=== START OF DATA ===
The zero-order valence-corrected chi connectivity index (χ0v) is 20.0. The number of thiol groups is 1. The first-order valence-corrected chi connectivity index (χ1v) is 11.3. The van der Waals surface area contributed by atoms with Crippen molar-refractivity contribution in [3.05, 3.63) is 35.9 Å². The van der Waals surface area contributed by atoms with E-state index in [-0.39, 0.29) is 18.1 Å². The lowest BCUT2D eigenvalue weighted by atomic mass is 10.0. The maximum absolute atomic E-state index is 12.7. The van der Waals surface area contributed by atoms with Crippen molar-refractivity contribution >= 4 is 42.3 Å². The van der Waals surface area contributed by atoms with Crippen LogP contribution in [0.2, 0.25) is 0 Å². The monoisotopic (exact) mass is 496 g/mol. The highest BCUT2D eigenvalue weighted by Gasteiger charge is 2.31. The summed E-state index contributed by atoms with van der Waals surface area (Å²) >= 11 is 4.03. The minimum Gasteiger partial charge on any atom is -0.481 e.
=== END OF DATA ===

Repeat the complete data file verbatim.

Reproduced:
The zero-order valence-corrected chi connectivity index (χ0v) is 20.0. The number of thiol groups is 1. The first-order valence-corrected chi connectivity index (χ1v) is 11.3. The van der Waals surface area contributed by atoms with Crippen molar-refractivity contribution in [3.05, 3.63) is 35.9 Å². The van der Waals surface area contributed by atoms with E-state index in [-0.39, 0.29) is 18.1 Å². The lowest BCUT2D eigenvalue weighted by atomic mass is 10.0. The maximum absolute atomic E-state index is 12.7. The van der Waals surface area contributed by atoms with Crippen molar-refractivity contribution >= 4 is 42.3 Å². The van der Waals surface area contributed by atoms with Crippen LogP contribution in [0.2, 0.25) is 0 Å². The monoisotopic (exact) mass is 496 g/mol. The highest BCUT2D eigenvalue weighted by Gasteiger charge is 2.31. The summed E-state index contributed by atoms with van der Waals surface area (Å²) >= 11 is 4.03. The minimum Gasteiger partial charge on any atom is -0.481 e.